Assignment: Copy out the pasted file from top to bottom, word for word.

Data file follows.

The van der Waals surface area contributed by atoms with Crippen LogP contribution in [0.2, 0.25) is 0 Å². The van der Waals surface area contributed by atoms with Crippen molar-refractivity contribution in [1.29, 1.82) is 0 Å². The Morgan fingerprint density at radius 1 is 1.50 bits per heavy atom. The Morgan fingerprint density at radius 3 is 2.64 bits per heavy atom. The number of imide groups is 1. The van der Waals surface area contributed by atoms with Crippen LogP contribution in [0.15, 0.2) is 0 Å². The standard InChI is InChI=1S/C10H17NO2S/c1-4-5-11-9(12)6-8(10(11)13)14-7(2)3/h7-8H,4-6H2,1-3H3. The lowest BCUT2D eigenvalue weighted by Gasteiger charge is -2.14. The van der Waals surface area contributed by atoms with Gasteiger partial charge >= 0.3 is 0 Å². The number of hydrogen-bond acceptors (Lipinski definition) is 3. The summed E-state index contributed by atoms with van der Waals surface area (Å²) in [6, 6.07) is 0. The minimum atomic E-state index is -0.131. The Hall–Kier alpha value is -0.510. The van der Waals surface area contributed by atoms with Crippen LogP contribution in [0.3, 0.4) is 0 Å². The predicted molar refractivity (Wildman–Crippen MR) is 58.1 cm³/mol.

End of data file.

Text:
The van der Waals surface area contributed by atoms with Crippen LogP contribution in [0.2, 0.25) is 0 Å². The van der Waals surface area contributed by atoms with Crippen molar-refractivity contribution in [1.29, 1.82) is 0 Å². The Morgan fingerprint density at radius 1 is 1.50 bits per heavy atom. The Morgan fingerprint density at radius 3 is 2.64 bits per heavy atom. The number of imide groups is 1. The van der Waals surface area contributed by atoms with Crippen LogP contribution in [0.15, 0.2) is 0 Å². The standard InChI is InChI=1S/C10H17NO2S/c1-4-5-11-9(12)6-8(10(11)13)14-7(2)3/h7-8H,4-6H2,1-3H3. The lowest BCUT2D eigenvalue weighted by Gasteiger charge is -2.14. The van der Waals surface area contributed by atoms with Gasteiger partial charge >= 0.3 is 0 Å². The number of hydrogen-bond acceptors (Lipinski definition) is 3. The summed E-state index contributed by atoms with van der Waals surface area (Å²) in [6, 6.07) is 0. The minimum atomic E-state index is -0.131. The Hall–Kier alpha value is -0.510. The van der Waals surface area contributed by atoms with Crippen LogP contribution in [0.3, 0.4) is 0 Å². The predicted molar refractivity (Wildman–Crippen MR) is 58.1 cm³/mol.